Raising teenagers is a bit of a task for every parent. While they are in their transition period, parents can’t do much but helplessly see the transformation happen. But it isn’t always necessary to just sit and observe. Even if they are transforming to their independent selves, parents can contribute to making their children at least good human beings.

In this post, Hiptoro has managed to compile some tweets shared by parents about raising their teenage kids. You might relate to some and laugh about the remaining.  Well, it is totally up to you whether you want to scroll down and find something that is relatable to your personal experinces.



Experts suggest that parents often convey the wrong message to their teenage kids, that they’re only good when they are not getting involved in bad activities, such as hanging around with the wrong peers, abusing substances, or having sex. But this can have a bad impact on them, and can actually promote them to behave in a negative way.

“Parents of teens have to accept it’s normal for children to pull away from them during the teen years so they can carve out their own identity and embrace growing up,” Vicki Broadbent, an award-winning lifestyle blogger, parenting expert, and bestselling author of Mumboss (UK) and The Working Mom (the US and Canada), told Hiptoro. “Teenhood is about playing being an adult. Parents are still needed, of course, more so than ever, to provide education, love, support, and boundaries for their kids.”

Vicki said it’s a good idea to try not to be too hard on your teen, as “rules were made to be broken and they will test you just as you tested your own parents at their age.”




Adolescence is a critical and confusing period for the entire family, but there is plenty of scope to nurture kids in the right direction. “Try to involve them in decisions which affect them and try to break the cycle of constant bickering. Spend some one-on-one time with them but let them lead you, asking what they want to do, see, buy, etc. Get to know their ever-evolving personalities,” she added.

“I found my parents teaching me to cook properly (a 3-course meal as well as favorite dishes) was a way we could not only bond together when I was a teen but it was a way to give me a gift of independence too, a means for me to become less reliant on them,” Vicki Broadbent said. “You taught your kid to ride a bike, now teach them life skills so they can be adults without you at some point.”






There is a thin line between giving your child freedom and controlling their lifestyle. Vicki believes that “teens and preteens (like my eldest) need to know that there are consequences to their actions and explaining how you feel when they go against your wishes is best. Make it about you (this is what other therapists/psychologists have taught me and it works)!”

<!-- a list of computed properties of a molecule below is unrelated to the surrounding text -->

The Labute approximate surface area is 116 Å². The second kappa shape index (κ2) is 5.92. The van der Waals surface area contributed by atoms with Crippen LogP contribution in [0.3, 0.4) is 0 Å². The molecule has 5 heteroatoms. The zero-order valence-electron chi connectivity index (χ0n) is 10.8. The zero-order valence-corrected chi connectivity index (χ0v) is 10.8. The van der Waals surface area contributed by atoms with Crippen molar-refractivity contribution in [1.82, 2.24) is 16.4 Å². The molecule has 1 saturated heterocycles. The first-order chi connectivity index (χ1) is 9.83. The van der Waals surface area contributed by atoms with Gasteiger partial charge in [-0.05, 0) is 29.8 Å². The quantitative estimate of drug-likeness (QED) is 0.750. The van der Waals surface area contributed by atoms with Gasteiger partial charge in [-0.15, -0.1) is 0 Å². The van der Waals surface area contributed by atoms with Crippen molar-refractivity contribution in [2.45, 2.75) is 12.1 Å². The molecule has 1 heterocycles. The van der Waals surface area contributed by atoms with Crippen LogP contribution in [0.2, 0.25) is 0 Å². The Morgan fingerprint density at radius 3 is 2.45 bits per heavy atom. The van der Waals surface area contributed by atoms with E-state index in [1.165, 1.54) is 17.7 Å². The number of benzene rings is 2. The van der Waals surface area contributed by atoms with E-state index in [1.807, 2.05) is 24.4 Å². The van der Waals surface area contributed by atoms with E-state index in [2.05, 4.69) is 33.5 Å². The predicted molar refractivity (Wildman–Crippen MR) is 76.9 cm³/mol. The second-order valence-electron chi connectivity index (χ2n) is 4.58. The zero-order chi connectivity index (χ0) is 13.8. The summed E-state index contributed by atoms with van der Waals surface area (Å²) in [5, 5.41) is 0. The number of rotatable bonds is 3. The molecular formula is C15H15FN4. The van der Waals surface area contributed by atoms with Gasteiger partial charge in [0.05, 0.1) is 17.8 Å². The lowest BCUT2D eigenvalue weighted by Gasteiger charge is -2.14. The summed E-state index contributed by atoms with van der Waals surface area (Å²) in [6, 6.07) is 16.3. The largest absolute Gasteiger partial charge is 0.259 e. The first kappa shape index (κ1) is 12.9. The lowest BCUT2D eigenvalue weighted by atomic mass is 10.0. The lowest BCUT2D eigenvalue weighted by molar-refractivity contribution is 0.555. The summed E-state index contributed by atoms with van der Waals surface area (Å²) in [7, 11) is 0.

Discipline is about teaching, and not about controlling their lives.  If you want to encourage your teen to behave correctly, you should promote their good behavior, and point out their negative approach. To understand why your child behaves in a certain way, you’ll have to closely understand their actions. Suppose they are behaving inappropriately, you should find the cause that is affecting them. It can be related to school, peer groups, or social acceptance.




“Explain that coming home after their curfew means that you are up with anxiety until they arrive back home and that it’s unfair on you, describing how you feel (breathless, tearful, etc),” Vicki Broadbent suggested. “Arrange a plan that they text or call you if they’re running late and compromise with them, stating that they have 30 minutes leeway for example to make it home, and after that deadline is broken, they’ll find themselves grounded and unable to attend the gig they’d planned to go to next weekend, etc.”

“Inform them of what they might lose if they break the rules before they head out though so they’re aware of the consequence before they go astray as this might hopefully deter them. Explain that you will give them more space if they build trust with you.”

Parents truly have the power to influence their children.
























As parents, you do not want your child to go in a negative direction. But if you want to, you should pay enough attention to them. As well as, give them the freedom to have open communication with you regarding their problems. This will help you create a close bond, and make it simpler for you to make them accept what you want them to do.